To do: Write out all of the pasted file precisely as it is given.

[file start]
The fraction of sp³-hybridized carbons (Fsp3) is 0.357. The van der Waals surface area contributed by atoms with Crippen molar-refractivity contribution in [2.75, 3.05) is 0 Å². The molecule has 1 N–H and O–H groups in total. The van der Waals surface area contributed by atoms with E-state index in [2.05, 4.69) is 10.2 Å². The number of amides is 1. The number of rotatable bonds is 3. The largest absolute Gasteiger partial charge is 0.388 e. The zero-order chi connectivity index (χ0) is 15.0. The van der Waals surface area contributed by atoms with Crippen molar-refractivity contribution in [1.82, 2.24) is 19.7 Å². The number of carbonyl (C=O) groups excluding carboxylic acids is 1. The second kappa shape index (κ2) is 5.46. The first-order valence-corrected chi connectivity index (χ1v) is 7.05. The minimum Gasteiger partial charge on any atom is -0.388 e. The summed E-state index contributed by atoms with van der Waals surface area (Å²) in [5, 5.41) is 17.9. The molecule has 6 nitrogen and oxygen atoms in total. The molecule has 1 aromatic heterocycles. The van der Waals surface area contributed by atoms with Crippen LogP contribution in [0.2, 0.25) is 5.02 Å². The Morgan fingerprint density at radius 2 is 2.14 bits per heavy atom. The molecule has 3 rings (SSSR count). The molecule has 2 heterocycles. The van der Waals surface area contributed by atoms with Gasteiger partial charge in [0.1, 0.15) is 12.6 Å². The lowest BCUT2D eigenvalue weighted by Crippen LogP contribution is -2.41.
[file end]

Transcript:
The fraction of sp³-hybridized carbons (Fsp3) is 0.357. The van der Waals surface area contributed by atoms with Crippen molar-refractivity contribution in [2.75, 3.05) is 0 Å². The molecule has 1 N–H and O–H groups in total. The van der Waals surface area contributed by atoms with E-state index in [2.05, 4.69) is 10.2 Å². The number of amides is 1. The number of rotatable bonds is 3. The largest absolute Gasteiger partial charge is 0.388 e. The zero-order chi connectivity index (χ0) is 15.0. The van der Waals surface area contributed by atoms with Crippen molar-refractivity contribution in [1.82, 2.24) is 19.7 Å². The number of carbonyl (C=O) groups excluding carboxylic acids is 1. The second kappa shape index (κ2) is 5.46. The first-order valence-corrected chi connectivity index (χ1v) is 7.05. The minimum Gasteiger partial charge on any atom is -0.388 e. The summed E-state index contributed by atoms with van der Waals surface area (Å²) in [5, 5.41) is 17.9. The molecule has 6 nitrogen and oxygen atoms in total. The molecule has 1 aromatic heterocycles. The van der Waals surface area contributed by atoms with Crippen LogP contribution in [0.2, 0.25) is 5.02 Å². The Morgan fingerprint density at radius 2 is 2.14 bits per heavy atom. The molecule has 3 rings (SSSR count). The molecule has 2 heterocycles. The van der Waals surface area contributed by atoms with Gasteiger partial charge in [0.1, 0.15) is 12.6 Å². The lowest BCUT2D eigenvalue weighted by Crippen LogP contribution is -2.41.